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Government-Owned Inventions; Availability for Licensing

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AGENCY:

National Institutes of Health, Public Health Service, HHS.

ACTION:

Notice.

SUMMARY:

The inventions listed below are owned by an agency of the U.S. Government and are available for licensing in the U.S. in accordance with 35 U.S.C. 207 to achieve expeditious commercialization of results of federally-funded research and development. Foreign patent Start Printed Page 51824applications are filed on selected inventions to extend market coverage for companies and may also be available for licensing.

ADDRESSES:

Licensing information and copies of the U.S. patent applications listed below may be obtained by writing to the indicated licensing contact at the Office of Technology Transfer, National Institutes of Health, 6011 Executive Boulevard, Suite 325, Rockville, Maryland 20852-3804; telephone: 301/496-7057; fax: 301/402-0220. A signed Confidential Disclosure Agreement will be required to receive copies of the patent applications.

Matrix Metalloproteinase-9 Blade-1 Region Peptides: Use as Cell Migration Modulators

Description of Technology: Matrix metalloproteinase-9 (MMP-9) is an enzyme integrally involved in many normal physiological processes that require degradation and remodeling of the extracellular matrix, such as cell migration and invasion, wound repair, bone remodeling, angiogenesis, and embryonic growth. MMP-9 is shown to be involved in the progression of several diseases including many cancers, cardiovascular diseases, CNS diseases, respiratory diseases, and arthritis. In cancer, MMP-9 is thought to promote growth, migration, and spread of cancer cells by catalyzing the degradation of extracellular matrix proteins, releasing bound growth factors, and allowing cancer cells to escape from the primary tumor.

NIH Inventors have discovered that specific polypeptides corresponding to Blade-1 region of MMP-9 hemopexin domain can stimulate migration of cells, specifically the migration of cells expressing β1 integrin. The present technology can be used to develop novel therapeutic candidates for the prevention and treatment of human disease conditions mediated by MMP-9 promoted cell migration, e.g., cancer, inflammation, fibrotic diseases, cardiovascular diseases, CNS diseases, respiratory diseases, angiogenesis and arthritis.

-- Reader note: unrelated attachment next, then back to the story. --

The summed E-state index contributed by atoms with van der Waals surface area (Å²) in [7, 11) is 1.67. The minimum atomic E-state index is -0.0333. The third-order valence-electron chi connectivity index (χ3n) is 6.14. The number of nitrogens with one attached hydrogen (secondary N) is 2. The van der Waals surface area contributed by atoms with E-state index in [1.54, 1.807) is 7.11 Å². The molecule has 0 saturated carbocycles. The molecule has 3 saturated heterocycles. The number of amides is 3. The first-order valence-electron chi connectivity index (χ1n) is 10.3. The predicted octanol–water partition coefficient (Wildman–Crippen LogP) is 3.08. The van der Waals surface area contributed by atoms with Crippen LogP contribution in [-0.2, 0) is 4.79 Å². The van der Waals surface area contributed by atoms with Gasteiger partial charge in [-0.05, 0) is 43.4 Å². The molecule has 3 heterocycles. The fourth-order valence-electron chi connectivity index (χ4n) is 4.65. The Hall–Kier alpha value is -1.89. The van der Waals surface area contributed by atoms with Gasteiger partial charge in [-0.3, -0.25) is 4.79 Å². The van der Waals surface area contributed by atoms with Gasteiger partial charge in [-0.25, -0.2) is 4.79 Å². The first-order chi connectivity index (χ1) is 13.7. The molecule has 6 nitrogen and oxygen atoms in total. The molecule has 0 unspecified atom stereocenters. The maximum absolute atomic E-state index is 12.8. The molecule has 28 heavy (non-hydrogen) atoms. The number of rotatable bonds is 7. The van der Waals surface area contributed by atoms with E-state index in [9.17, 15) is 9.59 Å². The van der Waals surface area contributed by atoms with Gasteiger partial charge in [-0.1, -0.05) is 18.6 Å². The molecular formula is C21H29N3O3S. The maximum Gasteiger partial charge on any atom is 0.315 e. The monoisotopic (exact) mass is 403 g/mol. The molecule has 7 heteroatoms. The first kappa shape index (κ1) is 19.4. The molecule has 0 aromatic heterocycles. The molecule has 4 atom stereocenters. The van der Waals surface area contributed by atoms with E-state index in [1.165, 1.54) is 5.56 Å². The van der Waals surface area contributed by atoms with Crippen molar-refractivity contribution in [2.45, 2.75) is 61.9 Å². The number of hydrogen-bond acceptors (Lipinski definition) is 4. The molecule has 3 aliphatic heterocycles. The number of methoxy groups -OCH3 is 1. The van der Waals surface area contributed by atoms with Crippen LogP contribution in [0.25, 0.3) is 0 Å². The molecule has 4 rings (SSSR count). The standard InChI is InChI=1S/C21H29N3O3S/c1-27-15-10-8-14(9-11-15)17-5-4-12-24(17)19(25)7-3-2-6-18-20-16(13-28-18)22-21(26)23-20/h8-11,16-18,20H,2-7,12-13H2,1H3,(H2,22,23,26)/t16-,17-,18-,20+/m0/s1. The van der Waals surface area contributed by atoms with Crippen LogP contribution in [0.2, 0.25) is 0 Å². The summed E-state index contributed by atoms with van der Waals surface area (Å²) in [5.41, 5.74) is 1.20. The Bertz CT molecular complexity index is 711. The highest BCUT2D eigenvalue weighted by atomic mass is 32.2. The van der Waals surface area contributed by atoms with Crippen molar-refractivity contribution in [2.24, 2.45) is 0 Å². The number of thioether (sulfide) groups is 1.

Applications: Development of therapeutics for treating or preventing human diseases (cancer) using MMP-9 Blade-1 domain polypeptides or peptide analogs.

Development Status: Early-stage.

Inventors: SK Akiyama et al. (NIEHS)

Patent Status: U.S. Provisional Application No. 61/360,328 filed 30 Jun 2010 (HHS Reference No. E-146-2010/0-US-01)

Licensing Status: Available for licensing.

Licensing Contact: Suryanarayana Vepa, PhD, J.D.; 301-435-5020; vepas@mail.nih.gov.

Collaborative Research Opportunity: The National Institute of Environmental Health Sciences, Laboratory of Molecular Carcinogenesis, Cell Adhesion Group, is seeking statements of capability or interest from parties interested in collaborative research to further develop, evaluate, or commercialize this technology. Please contact Elizabeth M. Denholm, PhD at 919-541-0981 or denholme@mail.nih.gov for more information.

Melanocyte Pigmentation or Proliferation With Neuregulin: Compositions and Methods to Treat Skin Disorders, Including Skin Cancer